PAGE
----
British Antarctic Survey (BAS) will support a team of scientists from the Universities of Leeds and Aberystwyth as they embark on an ambitious three-month Antarctic expedition. Their fieldwork aims to uncover information about how the glaciers and ice sheets of the north-eastern Antarctic Peninsula behaved in past climates, and what we can expect in the future.
Alan Hill, an experienced BAS field assistant, will accompany three British scientists as they set sail for James Ross Island aboard the Royal Research Ship Ernest Shackleton, which lies just off the Antarctic Peninsula. In a quest to learn more about the climate history of the region the team is heading to part of the coldest, windiest, highest and driest continent on Earth where they will live and work together in an isolated and challenging environment. They will be heavily laden with equipment including four quad bikes, two trailers, scientific equipment, tents and enough food and fuel to last three months.
The Antarctic Peninsula has experienced above average warming over the past half-century, with around a 2.5°C temperature increase since 1950. This warming is causing glaciers and ice shelves to melt, releasing large volumes of fresh water into the oceans which not only raises sea level, but also influences deep sea circulation and regional climate.
However, scientists do not fully understand the relationship between air and sea temperature, and the melting of ice. Therefore it is difficult for them to assess whether the melting being observed at the moment is unprecedented in the context of geological time.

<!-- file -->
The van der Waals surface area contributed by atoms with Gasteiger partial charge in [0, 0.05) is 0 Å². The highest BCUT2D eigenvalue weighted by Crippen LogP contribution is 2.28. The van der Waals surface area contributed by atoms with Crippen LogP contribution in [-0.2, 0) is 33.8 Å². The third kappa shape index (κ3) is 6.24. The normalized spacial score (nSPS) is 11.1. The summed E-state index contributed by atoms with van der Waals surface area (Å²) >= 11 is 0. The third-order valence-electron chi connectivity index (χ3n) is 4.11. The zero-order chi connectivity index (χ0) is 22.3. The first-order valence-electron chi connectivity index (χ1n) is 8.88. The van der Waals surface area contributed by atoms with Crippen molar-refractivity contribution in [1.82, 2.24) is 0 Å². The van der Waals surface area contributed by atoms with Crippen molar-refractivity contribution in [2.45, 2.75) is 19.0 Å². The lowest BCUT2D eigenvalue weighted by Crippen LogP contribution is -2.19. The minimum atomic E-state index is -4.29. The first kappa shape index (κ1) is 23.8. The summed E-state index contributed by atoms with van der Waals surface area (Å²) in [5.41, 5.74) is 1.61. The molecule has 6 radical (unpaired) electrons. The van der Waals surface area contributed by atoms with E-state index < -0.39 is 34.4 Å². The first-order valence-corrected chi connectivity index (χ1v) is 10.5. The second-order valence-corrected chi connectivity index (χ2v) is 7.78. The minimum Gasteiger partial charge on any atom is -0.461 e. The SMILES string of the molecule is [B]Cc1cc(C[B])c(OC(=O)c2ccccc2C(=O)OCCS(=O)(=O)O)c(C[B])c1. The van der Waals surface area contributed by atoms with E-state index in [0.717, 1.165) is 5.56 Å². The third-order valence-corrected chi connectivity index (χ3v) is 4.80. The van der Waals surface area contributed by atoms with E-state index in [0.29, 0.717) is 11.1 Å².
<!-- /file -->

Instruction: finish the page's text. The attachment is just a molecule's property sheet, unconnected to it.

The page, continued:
To address these outstanding questions, the team will collect samples of rock to date their exposure to cosmic radiation and thus to analyse how the glaciers and ice have retreated since the last ice age, around 20,000 years ago.
Lead researcher Professor Neil Glasser, from the University of Aberystwyth said, 'The collapse of Antarctic ice shelves is largely thought to be caused by warming of the atmosphere, but it appears that changes in sea temperature and ice-shelf structure are also important. With the climate expected to warm in the future, it is important for us to understand how Antarctic glaciers and ice shelves behaved in the past so we can predict how they will react in years to come if temperatures continue to rise.'
Dr Jonathan Carrivick from the University of Leeds said, 'We're expecting the expedition to be very exciting and challenging due to a quite different style of operations. Normally when researchers work in Antarctica they operate from a research ship or at an established station, whereas we will be dropped off with all our kit and left for two months with just radio contact to the rest of the world.'
The team will spend two months collecting around 100 boxes of rock samples, which they will bring back to Britain to study in a laboratory. They will analyse the rock mineralogy, geochemistry and isotopic character to determine when they were first exposed to cosmic rays; to calculate when ice cover disappeared from that particular site. They are also planning to map a 600km2 ice-free area of the island to allow them to generate a 3D terrain model.